Over my playing years (more than 30 now) I’ve owned many effects pedals, spent a ton on 9V batteries and even tried many different power supply devices. I had one of those VisualSound “1-Spot” daisy chain things, which worked quite well. And recently I was given a Furman SPB-8 which appears to be the mother of all pedal boards. If you’ve been to this site before you know I’ve built an amp, and a whole slew of different pedals. All of these things I mention have one thing in common: there’s a lot of attention paid to converting alternating current from the wall outlet into direct current to power the circuit.
After looking at many different power supply circuits, I realised they looked very simple, but I did not know the first thing about why each component was there and what they did.
My cousin Mike was in need of a power supply for his pedal board that could handle anything that he threw at it (i.e. multiple voltages and a useful current handling capability). Naturally there are products one can buy, such as the Voodoo PedalPower or the MXR Brick, but these can be quite expensive. And lets face it, I wanted to build one, so I could find out how they work.
So, what does this thing need to do? Basically the following is desirable:
- Provide a steady 9 volts.
- Do not introduce noise into the circuit.
- Handle at least ten pedals’ loads, which might approach 1 Amp.
- Be small enough to fit under Mike’s pedal board.
Transform, rectify, smooth and load
From my work with tube amps and reading everything I could find in print or online, it became clear that, at a fundamental level, there are only a few discrete steps to accomplish:
- Transform the outlet supply from 115V to something closer to the desired voltage.
- Use a rectifier to convert the AC supply to a DC supply.
- Use filters to smooth out the now rippling DC.
- Load the circuit with whatever you wish to actually provide power. Whatever that is, it require voltage, will draw current and therefore has resistance.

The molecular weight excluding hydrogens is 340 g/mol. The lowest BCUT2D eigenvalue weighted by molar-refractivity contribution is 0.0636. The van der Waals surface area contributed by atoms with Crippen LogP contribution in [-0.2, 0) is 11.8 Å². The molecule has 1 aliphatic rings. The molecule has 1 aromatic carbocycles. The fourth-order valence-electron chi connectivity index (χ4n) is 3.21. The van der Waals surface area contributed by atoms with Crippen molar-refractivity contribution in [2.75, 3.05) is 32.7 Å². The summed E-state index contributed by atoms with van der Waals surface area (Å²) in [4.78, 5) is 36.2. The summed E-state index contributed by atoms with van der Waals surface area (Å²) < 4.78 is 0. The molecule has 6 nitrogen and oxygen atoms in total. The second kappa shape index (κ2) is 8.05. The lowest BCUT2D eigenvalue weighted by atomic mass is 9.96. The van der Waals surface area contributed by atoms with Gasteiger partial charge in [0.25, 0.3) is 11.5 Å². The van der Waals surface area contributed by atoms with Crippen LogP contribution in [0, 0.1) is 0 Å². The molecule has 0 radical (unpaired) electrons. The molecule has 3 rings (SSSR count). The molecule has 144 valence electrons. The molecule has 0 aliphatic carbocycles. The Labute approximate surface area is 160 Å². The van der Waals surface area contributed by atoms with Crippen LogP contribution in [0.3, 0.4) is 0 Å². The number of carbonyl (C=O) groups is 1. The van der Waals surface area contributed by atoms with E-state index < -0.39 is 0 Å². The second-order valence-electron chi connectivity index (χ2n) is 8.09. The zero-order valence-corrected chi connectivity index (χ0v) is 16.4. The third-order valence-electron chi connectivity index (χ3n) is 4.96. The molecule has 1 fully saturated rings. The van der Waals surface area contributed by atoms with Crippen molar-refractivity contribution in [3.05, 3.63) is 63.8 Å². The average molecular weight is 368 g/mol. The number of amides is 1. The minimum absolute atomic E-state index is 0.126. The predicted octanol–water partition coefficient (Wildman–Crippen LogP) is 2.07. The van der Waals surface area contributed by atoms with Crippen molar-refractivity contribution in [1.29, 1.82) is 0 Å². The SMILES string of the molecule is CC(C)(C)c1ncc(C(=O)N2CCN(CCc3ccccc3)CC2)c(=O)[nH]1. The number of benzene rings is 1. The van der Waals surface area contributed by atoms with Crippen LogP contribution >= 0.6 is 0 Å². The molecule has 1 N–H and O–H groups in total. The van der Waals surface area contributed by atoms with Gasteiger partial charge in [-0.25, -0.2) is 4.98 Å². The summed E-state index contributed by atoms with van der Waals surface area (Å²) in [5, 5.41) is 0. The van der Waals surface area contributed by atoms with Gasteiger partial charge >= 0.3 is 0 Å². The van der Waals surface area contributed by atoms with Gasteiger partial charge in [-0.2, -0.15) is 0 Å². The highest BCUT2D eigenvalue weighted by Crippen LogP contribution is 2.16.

A transformer is easy to get hold of. Even Radio Shack sells a 9V AC ‘wall wart’ that will handle 1 amp. A rectifier is easy too; just a bunch of diodes arranged in a certain way.
The filtering though was a mystery. How do you know what values to use? After gathering quite a few different circuits it seemed everyone was using different values, so who had it right?
The idea is this: use the characteristics of a capacitor to ‘fill in the gaps’ of a rippling DC supply. Remember, we rectified AC, which gave us rippling DC. That ripple will be at a frequency that can be heard by us humans, so we need to reduce that ripple to be inaudible.
Here’s a graphic showing a number of things. Firstly, this is a time-series showing voltage over time for the circuit at the top of the bitmap. Its a simple circuit showing an AC source going through a rectifier. Then the AC signal flows across C1, a capacitor. This graphic is to explain how to calculate the value of C1, and the influence it will have on the green waveform, which is the rippling DC source (post-rectification).
Ripple smoothing calculation
So imagine it like this:
1) The rippling DC source voltage rises to reach about 32 volts. During this time C1 is charging.
2) as the DC source starts to come back down, C1 starts to discharge. This serves to “fill the gap” between the ripples.
The chart is showing, with the different coloured lines, the influence of different values of C1 on the rippling DC.
Here’s a great article on this subject.
A more modern approach.
It seems to me that it is rather than painstaking to install a network of capacitors to perfectly smooth out the rippling DC. Also, transformers are far from perfect, so under load they sag, in terms of voltage. Even if you got all your calculations right, under load it will behave differently.
It is far easier, but not necessarily more efficient (in terms of trees and polar bears), to use a voltage regulator. The 78XX series works very well. You give it more voltage than you require, say 12V, and it does the work to provide you with an almost entirely ripple-free steady 9V. Any excess voltage is ‘given up’ as heat. This is why you might need a heat-sink (and why dolphins and rainbows are destroyed). Here’s a typical circuit using regulators:
A typical regulated power supply for guitar pedals
The end result
I came up with a simple circuit that used part of the above circuit to provide 9V and 18V for about 10 pedals. My initial circuit was flawed in that I’d ordered the wrong voltage regulators. They could only handle 100mA. Once we’d connected up all of Mike’s pedals, it would literally cut out. I even connected each one individually to my bench supply so I could measure each ones current draw.
Investigation showed that the regulator was extremely hot, so it became clear that the thermal protection was being tripped. I replaced the 7809V regulators with higher current handling ones and all was well.
Here’s some photographs of that build:
A very simple decal makes the enclosure look quite spiffy, I think.
The circuit mounted inside, with all the DC connectors
The final schematic
And the final schematic, with values underneath:
- D1 – 1N5401
- C1 – 470uF
- C8 – 0.1uF
- D2 – 1N4148
- IC1 – L7809CP
- C3 – 10uF
- R1 – 100R 1Watt
- C2 – 100uF